Key Characteristics

This hardy breed is active and a frugal eater. It is quite unusual for them to go broody. Be aware that many so-called Cream Legbars do not fulfil the breed standard because they have lost the dilute cream gene. 


  • Initially, Cream Legbars were made by accident when Michael Pease was trying to improve Gold Legbars by crossing some hens with a White Leghorn cock, creating cream birds.
  • Professor Punnett had some blue egg-laying Cream Araucanas and they were mated with Pease’s birds, very much in the spirit of simple scientific curiosity, producing the breed we know.
  • They were standardised in 1958 but nearly died out in 1970s due to no demand for blue eggs.
  • The breed was rescued by the Wernless Collection and David Applegarth.
  • In the 1980s blue shelled eggs began to attract consumers enough to be a commercial proposition.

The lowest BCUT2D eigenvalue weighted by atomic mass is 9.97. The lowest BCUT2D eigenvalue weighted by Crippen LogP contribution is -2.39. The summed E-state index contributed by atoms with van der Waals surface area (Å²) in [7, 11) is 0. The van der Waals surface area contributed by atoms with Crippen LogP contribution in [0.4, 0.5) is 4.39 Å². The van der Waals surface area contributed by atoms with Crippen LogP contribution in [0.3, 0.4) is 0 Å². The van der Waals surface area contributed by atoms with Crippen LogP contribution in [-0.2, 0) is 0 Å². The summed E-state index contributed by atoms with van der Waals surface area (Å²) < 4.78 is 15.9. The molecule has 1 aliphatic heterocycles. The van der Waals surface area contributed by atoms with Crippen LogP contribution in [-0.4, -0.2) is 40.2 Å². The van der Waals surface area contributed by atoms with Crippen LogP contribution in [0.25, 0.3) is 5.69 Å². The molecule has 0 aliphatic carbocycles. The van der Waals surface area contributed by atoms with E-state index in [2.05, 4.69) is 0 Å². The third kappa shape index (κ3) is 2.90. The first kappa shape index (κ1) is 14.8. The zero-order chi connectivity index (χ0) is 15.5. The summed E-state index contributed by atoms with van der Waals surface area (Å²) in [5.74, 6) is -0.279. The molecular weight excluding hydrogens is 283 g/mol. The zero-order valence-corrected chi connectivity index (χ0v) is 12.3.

• Cream Legbars are a slender, elegant breed
  • Males have cream neck and saddle and grey chest, legs and wings and have barred (striped) feathering.
  • Females have cream necks, salmon chests and grey barred bodies as well as a small feathered crest behind the comb. 


Depending on the strain around 180-200 blue, green or olive coloured eggs are laid in a year. Their blue/green/olive eggs are much in demand.

Did you know?

Cream Legbars an an auto-sexing breed. When chicks hatch, females have very distinct dark and light stripes down their body whereas males are lighter all over with a distinct yellow spot on their heads. This allows breeders to be more efficient and not raise unwanted males.

Breed Societies

Rare Poultry Society